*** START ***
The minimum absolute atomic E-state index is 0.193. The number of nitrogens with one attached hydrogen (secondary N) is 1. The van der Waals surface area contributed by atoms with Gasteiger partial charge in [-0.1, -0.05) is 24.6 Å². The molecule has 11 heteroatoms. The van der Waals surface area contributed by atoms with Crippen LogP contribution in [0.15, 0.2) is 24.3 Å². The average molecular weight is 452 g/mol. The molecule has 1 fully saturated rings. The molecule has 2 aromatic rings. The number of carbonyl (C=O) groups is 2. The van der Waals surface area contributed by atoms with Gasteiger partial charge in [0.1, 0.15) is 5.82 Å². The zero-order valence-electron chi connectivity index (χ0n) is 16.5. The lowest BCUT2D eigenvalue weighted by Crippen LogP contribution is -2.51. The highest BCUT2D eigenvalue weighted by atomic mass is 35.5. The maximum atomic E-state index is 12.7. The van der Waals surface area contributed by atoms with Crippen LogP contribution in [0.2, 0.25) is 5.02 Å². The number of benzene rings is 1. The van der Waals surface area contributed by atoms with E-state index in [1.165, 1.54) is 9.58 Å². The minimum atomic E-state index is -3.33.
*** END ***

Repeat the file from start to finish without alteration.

The minimum absolute atomic E-state index is 0.193. The number of nitrogens with one attached hydrogen (secondary N) is 1. The van der Waals surface area contributed by atoms with Gasteiger partial charge in [-0.1, -0.05) is 24.6 Å². The molecule has 11 heteroatoms. The van der Waals surface area contributed by atoms with Crippen LogP contribution in [0.15, 0.2) is 24.3 Å². The average molecular weight is 452 g/mol. The molecule has 1 fully saturated rings. The molecule has 2 aromatic rings. The number of carbonyl (C=O) groups is 2. The van der Waals surface area contributed by atoms with Gasteiger partial charge in [0.1, 0.15) is 5.82 Å². The zero-order valence-electron chi connectivity index (χ0n) is 16.5. The lowest BCUT2D eigenvalue weighted by Crippen LogP contribution is -2.51. The highest BCUT2D eigenvalue weighted by atomic mass is 35.5. The maximum atomic E-state index is 12.7. The van der Waals surface area contributed by atoms with Crippen LogP contribution in [0.2, 0.25) is 5.02 Å². The number of benzene rings is 1. The van der Waals surface area contributed by atoms with E-state index in [1.165, 1.54) is 9.58 Å². The minimum atomic E-state index is -3.33.